Phoenix Assurance Company: Records and Papers

Scope and Content

The collection includes nearly all the surviving company records of the old Phoenix Assurance Company, as well as papers of the Pelican Life Assurance Company. Other subsidiaries are also represented, either in the main sequence of Phoenix records or in separate sections. These include London Guarantee and Accident (LG), Northern Maritime (NM), Tariff Reinsurances (TR) and Century (CY), as well as the Pelican subsidiaries Star (ST), British Empire Mutual (BE) and Positive (PO).

The collection includes account records, 1782-1977, including general ledgers, 1782-1943, and overseas results, 1887-1957; actuarial valuations, 1895-1980; agency records, 1787-c. 1960; committee minutes, 1865-1978; subject files, 1867-1982, and legal opinions, 1782-1895; claims registers, 1921-1931 and 1928-1963 (East London), and analysis of losses, 1794-1851 and 1902-1976; investment records, 1816-1979; policy registers (agencies), 1783-1900; staff records, 1903-1984; and underwriting records, c. 1880-1982.

The records of the Pelican Life Assurance Company include account records, 1891-1906; actuarial valuations, 1811-1891; agency records, 1803-1896; board and committee minutes, 1797-1907; investment registers, 1895-1907; policy registers, 1820, 1846-1847 and 1904-1908; shareholders' minutes, 1804-1909; registers, 1797-1905, and deeds of settlement, 1798-1900; and staff salaries, 1871-1907.

Administrative / Biographical History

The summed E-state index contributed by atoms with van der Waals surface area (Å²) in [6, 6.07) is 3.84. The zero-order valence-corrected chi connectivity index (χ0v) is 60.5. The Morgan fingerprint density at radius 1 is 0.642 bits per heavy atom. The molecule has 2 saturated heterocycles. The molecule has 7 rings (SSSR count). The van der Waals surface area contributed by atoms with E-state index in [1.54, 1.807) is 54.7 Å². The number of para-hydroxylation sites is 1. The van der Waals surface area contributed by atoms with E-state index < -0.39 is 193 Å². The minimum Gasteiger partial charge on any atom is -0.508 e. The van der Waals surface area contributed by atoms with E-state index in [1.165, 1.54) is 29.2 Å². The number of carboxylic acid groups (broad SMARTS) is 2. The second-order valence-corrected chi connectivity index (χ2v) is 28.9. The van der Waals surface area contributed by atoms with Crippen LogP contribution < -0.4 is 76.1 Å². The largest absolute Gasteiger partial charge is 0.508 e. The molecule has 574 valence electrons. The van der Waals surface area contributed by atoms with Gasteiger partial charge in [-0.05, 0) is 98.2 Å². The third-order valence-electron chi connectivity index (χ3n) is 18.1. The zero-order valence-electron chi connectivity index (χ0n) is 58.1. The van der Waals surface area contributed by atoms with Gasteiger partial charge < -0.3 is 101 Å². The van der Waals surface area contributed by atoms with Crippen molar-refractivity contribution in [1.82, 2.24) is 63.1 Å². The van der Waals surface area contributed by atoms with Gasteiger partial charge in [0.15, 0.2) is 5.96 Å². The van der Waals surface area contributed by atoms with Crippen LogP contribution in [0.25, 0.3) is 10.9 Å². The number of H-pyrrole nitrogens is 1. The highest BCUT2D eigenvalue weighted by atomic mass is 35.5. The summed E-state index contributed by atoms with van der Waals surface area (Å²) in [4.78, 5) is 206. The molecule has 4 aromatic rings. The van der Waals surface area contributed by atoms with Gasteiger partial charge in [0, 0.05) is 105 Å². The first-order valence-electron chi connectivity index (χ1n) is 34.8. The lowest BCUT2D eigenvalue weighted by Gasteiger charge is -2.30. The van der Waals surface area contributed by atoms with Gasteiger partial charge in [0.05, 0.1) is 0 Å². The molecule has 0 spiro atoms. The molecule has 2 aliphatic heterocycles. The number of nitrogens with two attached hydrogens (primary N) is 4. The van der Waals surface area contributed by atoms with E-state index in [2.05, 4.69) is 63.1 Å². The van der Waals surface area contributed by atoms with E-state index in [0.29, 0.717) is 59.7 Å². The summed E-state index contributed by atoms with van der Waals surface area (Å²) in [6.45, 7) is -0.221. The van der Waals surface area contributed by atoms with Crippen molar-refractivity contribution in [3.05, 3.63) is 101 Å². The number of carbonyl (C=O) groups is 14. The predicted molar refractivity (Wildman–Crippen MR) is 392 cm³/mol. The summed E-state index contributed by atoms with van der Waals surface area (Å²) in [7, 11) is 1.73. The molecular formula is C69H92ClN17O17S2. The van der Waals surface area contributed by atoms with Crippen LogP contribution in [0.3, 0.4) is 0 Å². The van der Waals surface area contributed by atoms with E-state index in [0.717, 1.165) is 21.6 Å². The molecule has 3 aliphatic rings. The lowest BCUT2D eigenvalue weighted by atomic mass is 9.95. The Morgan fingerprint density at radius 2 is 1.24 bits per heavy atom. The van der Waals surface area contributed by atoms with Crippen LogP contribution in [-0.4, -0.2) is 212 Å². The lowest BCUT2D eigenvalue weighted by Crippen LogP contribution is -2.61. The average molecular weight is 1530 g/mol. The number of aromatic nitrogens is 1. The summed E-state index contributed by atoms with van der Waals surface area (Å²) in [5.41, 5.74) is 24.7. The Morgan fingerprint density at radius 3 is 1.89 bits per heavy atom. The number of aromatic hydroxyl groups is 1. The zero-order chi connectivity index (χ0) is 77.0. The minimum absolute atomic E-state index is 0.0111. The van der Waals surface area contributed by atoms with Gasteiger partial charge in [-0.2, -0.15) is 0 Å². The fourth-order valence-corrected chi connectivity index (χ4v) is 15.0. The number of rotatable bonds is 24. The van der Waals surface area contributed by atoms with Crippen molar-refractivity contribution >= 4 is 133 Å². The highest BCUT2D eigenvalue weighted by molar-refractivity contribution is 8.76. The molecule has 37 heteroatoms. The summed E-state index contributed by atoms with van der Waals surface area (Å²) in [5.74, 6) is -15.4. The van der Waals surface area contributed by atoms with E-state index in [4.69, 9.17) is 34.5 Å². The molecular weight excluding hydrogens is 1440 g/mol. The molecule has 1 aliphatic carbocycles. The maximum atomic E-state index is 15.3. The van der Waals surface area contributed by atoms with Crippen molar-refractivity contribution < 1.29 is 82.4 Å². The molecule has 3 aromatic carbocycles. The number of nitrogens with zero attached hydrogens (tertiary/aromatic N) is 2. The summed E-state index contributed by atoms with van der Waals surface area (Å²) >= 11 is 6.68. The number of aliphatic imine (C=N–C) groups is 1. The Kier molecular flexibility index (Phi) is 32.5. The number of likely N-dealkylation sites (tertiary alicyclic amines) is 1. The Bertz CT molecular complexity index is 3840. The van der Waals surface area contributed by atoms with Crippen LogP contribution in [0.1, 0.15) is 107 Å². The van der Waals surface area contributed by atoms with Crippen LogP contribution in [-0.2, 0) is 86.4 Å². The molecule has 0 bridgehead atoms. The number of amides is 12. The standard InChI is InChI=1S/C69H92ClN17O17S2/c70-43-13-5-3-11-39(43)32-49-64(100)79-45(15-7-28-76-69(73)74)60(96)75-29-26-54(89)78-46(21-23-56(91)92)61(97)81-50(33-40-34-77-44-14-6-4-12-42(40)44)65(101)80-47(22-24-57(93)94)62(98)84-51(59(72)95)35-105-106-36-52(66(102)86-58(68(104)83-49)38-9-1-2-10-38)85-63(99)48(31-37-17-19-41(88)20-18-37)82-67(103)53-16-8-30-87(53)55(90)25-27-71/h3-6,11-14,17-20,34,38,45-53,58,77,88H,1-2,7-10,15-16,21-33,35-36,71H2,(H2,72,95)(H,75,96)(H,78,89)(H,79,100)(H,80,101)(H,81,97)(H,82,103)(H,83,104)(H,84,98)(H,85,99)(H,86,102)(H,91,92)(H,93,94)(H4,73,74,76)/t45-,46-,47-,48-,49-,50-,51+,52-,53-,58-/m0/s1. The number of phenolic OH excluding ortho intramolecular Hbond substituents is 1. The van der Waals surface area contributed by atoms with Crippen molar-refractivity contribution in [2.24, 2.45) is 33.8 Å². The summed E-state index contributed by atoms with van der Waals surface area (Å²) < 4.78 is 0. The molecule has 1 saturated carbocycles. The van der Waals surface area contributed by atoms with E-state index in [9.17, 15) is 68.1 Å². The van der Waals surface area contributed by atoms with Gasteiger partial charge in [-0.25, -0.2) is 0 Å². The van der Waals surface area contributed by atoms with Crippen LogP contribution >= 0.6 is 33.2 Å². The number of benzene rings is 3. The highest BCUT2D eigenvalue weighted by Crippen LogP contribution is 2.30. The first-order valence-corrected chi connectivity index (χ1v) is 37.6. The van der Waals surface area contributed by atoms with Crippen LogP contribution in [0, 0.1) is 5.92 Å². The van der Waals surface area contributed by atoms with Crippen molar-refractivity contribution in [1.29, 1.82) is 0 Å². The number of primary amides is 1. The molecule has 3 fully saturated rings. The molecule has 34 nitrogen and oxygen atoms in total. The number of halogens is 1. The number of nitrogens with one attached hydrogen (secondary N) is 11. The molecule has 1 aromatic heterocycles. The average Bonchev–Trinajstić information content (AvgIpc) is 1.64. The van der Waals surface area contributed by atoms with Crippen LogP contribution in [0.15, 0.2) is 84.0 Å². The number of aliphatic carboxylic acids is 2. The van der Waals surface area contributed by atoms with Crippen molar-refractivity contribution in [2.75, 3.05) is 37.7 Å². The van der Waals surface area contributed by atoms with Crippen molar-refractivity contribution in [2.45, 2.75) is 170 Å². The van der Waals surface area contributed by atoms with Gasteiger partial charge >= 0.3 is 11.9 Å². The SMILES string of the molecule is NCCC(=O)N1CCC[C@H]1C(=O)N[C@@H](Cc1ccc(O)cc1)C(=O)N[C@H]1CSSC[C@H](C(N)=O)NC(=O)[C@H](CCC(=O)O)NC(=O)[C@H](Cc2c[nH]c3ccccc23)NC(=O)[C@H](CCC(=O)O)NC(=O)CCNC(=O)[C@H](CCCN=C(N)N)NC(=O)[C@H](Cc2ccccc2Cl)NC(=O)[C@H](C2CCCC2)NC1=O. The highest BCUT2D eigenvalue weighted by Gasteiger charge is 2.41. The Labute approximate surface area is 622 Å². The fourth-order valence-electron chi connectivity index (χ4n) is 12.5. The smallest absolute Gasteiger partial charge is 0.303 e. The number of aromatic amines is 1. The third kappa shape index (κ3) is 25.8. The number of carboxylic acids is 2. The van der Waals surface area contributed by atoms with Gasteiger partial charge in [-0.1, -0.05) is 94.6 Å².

The company was established as the Phoenix Fire Office in 1782 by London sugar refiners discontented with the rates of premium charged by the established fire insurance offices. By 1783 it had 58 agencies, and the early success of the company meant that by 1790 it was able to establish minimum rates for insuring London riverside wharves and warehouses against fire. From 1782 the company started to insure overseas properties belonging to English merchants. Agents were appointed in France, Germany and Portugal in 1786-1787, and in New York and Montreal in 1804. Business in North America was extended further after an inspection tour in 1808-1809 by the company's secretary, Jenkin Jones. The hostilities of 1812-1814 led the company to withdraw from America, but it continued to develop its business in Canada and Europe. Growing competition in the U.K. forced Phoenix to become more competitive, and led to the purchase of a large number of small domestic local offices in the 1820s and 1830s to reduce the level of competition and develop the business. The 1860s also saw the company expand into Germany. In 1901 it was renamed the Phoenix Assurance Company Ltd.